Chinese engineers have developed a new system to allow robots to touch. 

Researchers have unveiled a new artificial sensor designed to discern intricate fabric textures, with the sensitivity of the human fingerprint. 

The development holds promise for advancing robot tactile capabilities, refining human limb prosthetics, and potential applications in virtual reality.

The newly developed ‘flexible slip sensor’ technology emulates the nuanced features of a human fingerprint. The system identifies subtle features on various surfaces by simply touching or sliding the sensor across them. 

Through the integration of machine learning, the sensor demonstrated an impressive ability to accurately identify 20 different fabrics, including corduroy, wool, linen, nylon, polyester, and seersucker, achieving up to 100 per cent accuracy.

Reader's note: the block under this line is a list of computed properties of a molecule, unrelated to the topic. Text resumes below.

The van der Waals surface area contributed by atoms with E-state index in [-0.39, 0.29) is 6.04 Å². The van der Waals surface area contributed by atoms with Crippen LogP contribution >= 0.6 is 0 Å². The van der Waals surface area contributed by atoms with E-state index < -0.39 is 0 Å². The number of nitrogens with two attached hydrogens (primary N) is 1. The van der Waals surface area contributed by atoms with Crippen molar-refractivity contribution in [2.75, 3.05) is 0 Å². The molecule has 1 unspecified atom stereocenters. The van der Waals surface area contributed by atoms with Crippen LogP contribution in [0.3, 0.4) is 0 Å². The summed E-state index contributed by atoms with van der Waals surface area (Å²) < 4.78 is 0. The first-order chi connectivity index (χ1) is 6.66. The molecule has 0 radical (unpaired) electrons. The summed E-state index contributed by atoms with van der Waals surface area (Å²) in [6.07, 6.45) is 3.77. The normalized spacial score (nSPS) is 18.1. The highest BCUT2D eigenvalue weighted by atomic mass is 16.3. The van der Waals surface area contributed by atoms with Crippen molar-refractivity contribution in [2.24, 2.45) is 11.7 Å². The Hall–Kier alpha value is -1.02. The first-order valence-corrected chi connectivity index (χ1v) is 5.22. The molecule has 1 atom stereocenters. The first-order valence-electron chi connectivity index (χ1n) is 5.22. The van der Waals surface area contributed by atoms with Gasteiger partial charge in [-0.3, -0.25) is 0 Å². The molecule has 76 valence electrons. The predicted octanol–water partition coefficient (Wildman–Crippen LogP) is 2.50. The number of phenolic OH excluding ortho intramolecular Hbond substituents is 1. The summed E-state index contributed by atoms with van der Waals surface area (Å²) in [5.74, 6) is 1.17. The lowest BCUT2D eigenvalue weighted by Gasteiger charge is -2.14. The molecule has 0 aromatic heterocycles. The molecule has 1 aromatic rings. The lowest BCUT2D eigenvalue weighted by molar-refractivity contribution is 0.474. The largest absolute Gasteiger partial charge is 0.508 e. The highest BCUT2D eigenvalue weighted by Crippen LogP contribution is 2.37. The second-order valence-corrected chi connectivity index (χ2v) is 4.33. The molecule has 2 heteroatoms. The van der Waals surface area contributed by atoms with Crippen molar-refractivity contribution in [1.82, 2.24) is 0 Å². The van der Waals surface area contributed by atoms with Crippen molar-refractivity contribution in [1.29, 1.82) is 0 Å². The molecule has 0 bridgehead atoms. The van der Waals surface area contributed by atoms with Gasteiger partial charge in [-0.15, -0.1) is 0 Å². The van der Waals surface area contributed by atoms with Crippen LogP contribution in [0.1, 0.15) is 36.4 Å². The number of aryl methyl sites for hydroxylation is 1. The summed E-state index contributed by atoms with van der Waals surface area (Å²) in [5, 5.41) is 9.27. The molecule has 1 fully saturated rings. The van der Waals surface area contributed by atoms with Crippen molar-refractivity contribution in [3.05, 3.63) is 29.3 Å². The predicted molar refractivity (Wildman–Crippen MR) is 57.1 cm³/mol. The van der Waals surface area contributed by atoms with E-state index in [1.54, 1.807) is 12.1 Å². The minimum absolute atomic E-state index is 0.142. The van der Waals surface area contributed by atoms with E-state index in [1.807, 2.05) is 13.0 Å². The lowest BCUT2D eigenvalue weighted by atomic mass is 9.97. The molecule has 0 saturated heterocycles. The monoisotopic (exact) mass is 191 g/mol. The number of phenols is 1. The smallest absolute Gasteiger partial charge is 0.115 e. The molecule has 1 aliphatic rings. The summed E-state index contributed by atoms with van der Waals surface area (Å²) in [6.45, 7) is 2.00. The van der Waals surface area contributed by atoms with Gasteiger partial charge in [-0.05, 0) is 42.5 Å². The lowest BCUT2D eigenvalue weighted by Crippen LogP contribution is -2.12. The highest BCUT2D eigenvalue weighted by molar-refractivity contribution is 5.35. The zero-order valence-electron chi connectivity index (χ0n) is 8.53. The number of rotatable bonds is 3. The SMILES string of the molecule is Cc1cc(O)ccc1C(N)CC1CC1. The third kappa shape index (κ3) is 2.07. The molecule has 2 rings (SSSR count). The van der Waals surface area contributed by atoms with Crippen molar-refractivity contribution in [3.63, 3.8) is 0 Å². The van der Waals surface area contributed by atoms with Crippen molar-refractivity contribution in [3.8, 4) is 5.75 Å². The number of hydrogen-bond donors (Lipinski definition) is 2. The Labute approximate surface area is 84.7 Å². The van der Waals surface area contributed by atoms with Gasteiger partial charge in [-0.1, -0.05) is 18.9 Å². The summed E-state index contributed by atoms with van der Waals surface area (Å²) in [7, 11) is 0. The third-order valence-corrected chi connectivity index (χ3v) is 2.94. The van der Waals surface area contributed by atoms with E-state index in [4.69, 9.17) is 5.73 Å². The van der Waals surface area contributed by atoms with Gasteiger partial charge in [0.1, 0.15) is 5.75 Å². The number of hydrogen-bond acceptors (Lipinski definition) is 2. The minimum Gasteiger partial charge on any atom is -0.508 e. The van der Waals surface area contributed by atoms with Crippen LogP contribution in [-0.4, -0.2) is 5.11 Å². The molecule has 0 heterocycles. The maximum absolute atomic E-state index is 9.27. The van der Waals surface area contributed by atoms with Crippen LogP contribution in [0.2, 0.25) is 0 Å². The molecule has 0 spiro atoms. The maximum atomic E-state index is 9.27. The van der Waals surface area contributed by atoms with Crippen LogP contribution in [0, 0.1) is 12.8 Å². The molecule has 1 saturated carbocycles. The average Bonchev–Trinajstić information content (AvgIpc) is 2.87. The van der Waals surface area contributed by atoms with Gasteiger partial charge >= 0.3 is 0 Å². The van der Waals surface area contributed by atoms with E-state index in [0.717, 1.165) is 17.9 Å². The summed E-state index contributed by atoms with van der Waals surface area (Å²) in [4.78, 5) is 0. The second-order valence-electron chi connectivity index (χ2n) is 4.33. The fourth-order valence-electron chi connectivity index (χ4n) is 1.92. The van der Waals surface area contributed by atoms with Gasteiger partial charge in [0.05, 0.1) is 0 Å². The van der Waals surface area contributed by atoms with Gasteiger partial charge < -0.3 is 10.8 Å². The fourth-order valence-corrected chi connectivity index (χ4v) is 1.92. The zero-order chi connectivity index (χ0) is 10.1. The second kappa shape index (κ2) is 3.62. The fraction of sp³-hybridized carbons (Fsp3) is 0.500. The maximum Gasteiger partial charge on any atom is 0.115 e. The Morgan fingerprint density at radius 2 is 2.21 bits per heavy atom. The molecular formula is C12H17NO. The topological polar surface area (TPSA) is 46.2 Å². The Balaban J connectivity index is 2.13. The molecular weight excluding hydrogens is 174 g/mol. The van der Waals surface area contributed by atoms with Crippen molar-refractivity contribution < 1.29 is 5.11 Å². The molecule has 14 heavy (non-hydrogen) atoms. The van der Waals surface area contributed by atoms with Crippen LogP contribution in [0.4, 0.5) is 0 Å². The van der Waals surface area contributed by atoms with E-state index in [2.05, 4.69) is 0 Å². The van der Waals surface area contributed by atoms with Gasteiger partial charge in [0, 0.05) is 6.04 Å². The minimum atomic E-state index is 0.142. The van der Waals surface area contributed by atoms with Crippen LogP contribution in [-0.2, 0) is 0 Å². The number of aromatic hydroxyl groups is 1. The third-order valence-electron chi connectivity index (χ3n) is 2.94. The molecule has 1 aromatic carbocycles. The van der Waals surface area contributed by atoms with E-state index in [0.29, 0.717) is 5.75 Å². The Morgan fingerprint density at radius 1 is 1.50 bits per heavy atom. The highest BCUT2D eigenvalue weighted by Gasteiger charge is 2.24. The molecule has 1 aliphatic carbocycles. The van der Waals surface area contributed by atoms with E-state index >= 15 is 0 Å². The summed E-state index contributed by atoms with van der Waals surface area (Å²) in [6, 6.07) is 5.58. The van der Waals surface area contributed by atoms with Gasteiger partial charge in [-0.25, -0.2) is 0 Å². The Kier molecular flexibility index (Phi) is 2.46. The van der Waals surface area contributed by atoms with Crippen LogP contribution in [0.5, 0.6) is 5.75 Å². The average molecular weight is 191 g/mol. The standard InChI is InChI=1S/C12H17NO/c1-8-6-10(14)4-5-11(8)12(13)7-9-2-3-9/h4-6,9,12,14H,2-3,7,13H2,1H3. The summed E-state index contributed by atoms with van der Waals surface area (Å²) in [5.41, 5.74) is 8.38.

Lead researcher Chuan Fei Guo and team faced the challenge of creating a real-time artificial sensory system with high spatiotemporal resolution and sensitivity. 

They used a flexible slip sensor that mimics the human ability to capture both static pressure and high-frequency vibrations when gliding a finger across an object; a feat previously challenging for artificial tactile sensors.

The team's integration of the sensor onto a prosthetic human hand gave it the capacity to capture subtle tactile signals. This breakthrough opens avenues for enhancing the sensory experiences of robots, improving tactile feedback for individuals with artificial prosthetics, exploring tactile-based virtual reality applications, and potentially influencing advancements in consumer electronics. 

More details are accessible here.